Having just come back from spending Christmas in Manchester, I reiterate, I would only ever consider going back to live as a very last resort. Ñothing's changed. After flying into Stansted and driving up the M1 to the first petrol station/food place which took a couple of hours because of the traffic, my head just kept saying "Beam me up Scottie - get me out of here!" and I still had six and half days ahead of me! :roll:

Oh, this question of ageing parents is a major issue, especially when their health starts failing. Phew! Very difficult, especially having two adolescents in tow who would have to be uprooted as well. Not really an option as they're not interested in living in the UK either. :?
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Postby SSue » Wed 4 Jan 2006 23:16 GMT

In my short experience of 5 years I have found that expats I have spoken to, who have their family here, seem to be very settled. Is this because their ties to their country are here?


Yes, I think so Lainey, and definitely so in my case.

There's no drawcard once your nearest and dearest are with you. As much as I love Aus, I don't honestly think that I could have lived so far away from my parents. Being an only child, there would be no-one there to look after them, and as kind as neighbours, neices and friends are, it's not their responsibility.

If you're in the same country at least you can get anywhere in a few hours, not so from half a world away.

I know that it also depends on what kind of a relationship you have too, and we were always very close.

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Postby kingfisher241049 » Thu 5 Jan 2006 01:09 GMT

My reason for leaving the UK were twofold. I met a wonderful lady (carol), and after visiting her here in Florida a few times, we decided to settle down together, and I must admit I have never been happier in my life.

I found life in the UK too narrow, personal freedoms too sparse, the only things that were legal were basically those things which had not been made illegal yet. As a former civil rights activist, I coud see the way the UK was going, more authoritarian, more draconian, more right wing in every aspect of life. Mrs Thatcher's legacy lives on and is thriving.

Its a sad day when people cannot be a little irresponsible once in a while, without ending up in court or in jail.

The British way of life is going downhill fast, with the NHS under constant attack, state pensions soon being a thing of the past, and politicians who will do anything to get a vote, no matter how it impacts on society as a whole.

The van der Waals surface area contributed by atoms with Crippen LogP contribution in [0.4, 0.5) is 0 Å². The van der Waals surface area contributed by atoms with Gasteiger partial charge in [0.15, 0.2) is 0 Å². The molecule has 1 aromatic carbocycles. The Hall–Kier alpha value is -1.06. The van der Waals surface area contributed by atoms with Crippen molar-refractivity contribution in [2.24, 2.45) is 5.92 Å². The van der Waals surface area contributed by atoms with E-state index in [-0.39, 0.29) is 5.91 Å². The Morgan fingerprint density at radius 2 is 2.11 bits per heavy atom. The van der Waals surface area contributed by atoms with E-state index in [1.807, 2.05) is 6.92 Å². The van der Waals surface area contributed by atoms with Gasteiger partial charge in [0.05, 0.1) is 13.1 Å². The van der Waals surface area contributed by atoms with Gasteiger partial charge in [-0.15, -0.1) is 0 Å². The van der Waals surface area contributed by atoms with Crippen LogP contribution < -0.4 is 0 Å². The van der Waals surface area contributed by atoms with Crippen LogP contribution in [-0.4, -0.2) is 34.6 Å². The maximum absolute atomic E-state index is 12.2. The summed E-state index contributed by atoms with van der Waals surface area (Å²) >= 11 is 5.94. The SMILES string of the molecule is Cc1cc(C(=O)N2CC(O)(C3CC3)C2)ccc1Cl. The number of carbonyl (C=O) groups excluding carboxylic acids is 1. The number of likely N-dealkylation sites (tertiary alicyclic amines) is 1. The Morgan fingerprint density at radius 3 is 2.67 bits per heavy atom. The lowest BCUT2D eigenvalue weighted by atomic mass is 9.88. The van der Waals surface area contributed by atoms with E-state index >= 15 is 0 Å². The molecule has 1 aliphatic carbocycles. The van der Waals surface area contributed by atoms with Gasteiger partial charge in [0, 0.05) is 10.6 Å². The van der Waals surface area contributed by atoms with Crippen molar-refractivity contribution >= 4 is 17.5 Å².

This slide into authoritarianism started long before 9/11, but that event just gave the politicians more excuse for another round of draconian laws.

I was becoming more and more frustrated with my life in the UK, both personally and with what I was seeing the UK becoming every day.

Life here in Florida, is much easier, less stressful than I found life in the UK.
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Postby yosser » Thu 5 Jan 2006 03:44 GMT

USA is a really interesting place. I find the people really nice and friendly but none of my mates in UK have any interest in visiting. They all have these horror stories of the immigration officers harassing them. One bloke said that his (blue eyed blond) brother went to Manhattan for a conference and was asked at JFK by the INS officer how long his VISA was issued for. When he said it was for 90 days the response was "well why does it say 3 months on your application?"
Apparently he got a bit sarcy and said "well in fact 90 days is 3 months officer..!". At this point he was asked to "step aside" and detained in a room for 6 hours by which time he missed his mtg.....He vowed never to return and quite a few people have similar horror stories. There also seems to be this inherent cultural superiority complex about "dumb Yanks" and how they are all obese and stupid. Since I've been living here for a while I find this quite unnacceptable now...
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Postby Savannah_Alan » Thu 5 Jan 2006 04:21 GMT

kingfisher241049 wrote:I found life in the UK too narrow, personal freedoms too sparse, the only things that were legal were basically those things which had not been made illegal yet. As a former civil rights activist, I coud see the way the UK was going, more authoritarian, more draconian, more right wing in every aspect of life. Mrs Thatcher's legacy lives on and is thriving.
...

This slide into authoritarianism started long before 9/11, but that event just gave the politicians more excuse for another round of draconian laws.


:shock: Are we actually living in the same country here Alan? Have you heard of a guy called Bush?
I've travelled extensively and I've never been more aware of such lack of personal freedom, such a nanny state with strict government/police control and dogma than here. I find that really bizarre that you see it that way. Just goes to show how two people's perceptions can be so different.
To quote the goons, my gast has never been so flabbered!

Its a sad day when people cannot be a little irresponsible once in a while, without ending up in court or in jail.

You mean like the signs we pass every day here threatening us that if we throw a cigarette out of the window (littering), we will get 30 days in gaol (jail)?
Or the ordnance we have here in Savannah that means that if I pass the same spot in my car 3 times in 2 hours I will get a $90 fine?

I'm even reticent about writing this because I know that it could easily be taken badly by the authorities who obviously are monitoring forum postings, e-mail and Internet searches (courtesy of Google). They have recently admitted illegally listening in on international telephone conversations, blithely ignoring the legal requirement to obtain a warrant. They already have the right to break into our homes while we're out, rifle through our belongings and leave without a trace - all without even having to get a warrant or justify it to anybody!

If someone asked me to list reason to return to the UK, one of the highest would be freedom - real freedom, not the propaganda one.
I realise that things are probably getting worse in that respect over there, but there can be absolutely no doubt whose lead we are following.

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Postby ruggie » Thu 5 Jan 2006 09:35 GMT

if I pass the same spot in my car 3 times in 2 hours I will get a $90 fine?


That's an interesting one. Please tell us more. Is this supposed to be a way of reducing energy consumption ('put mind in gear before driving car')?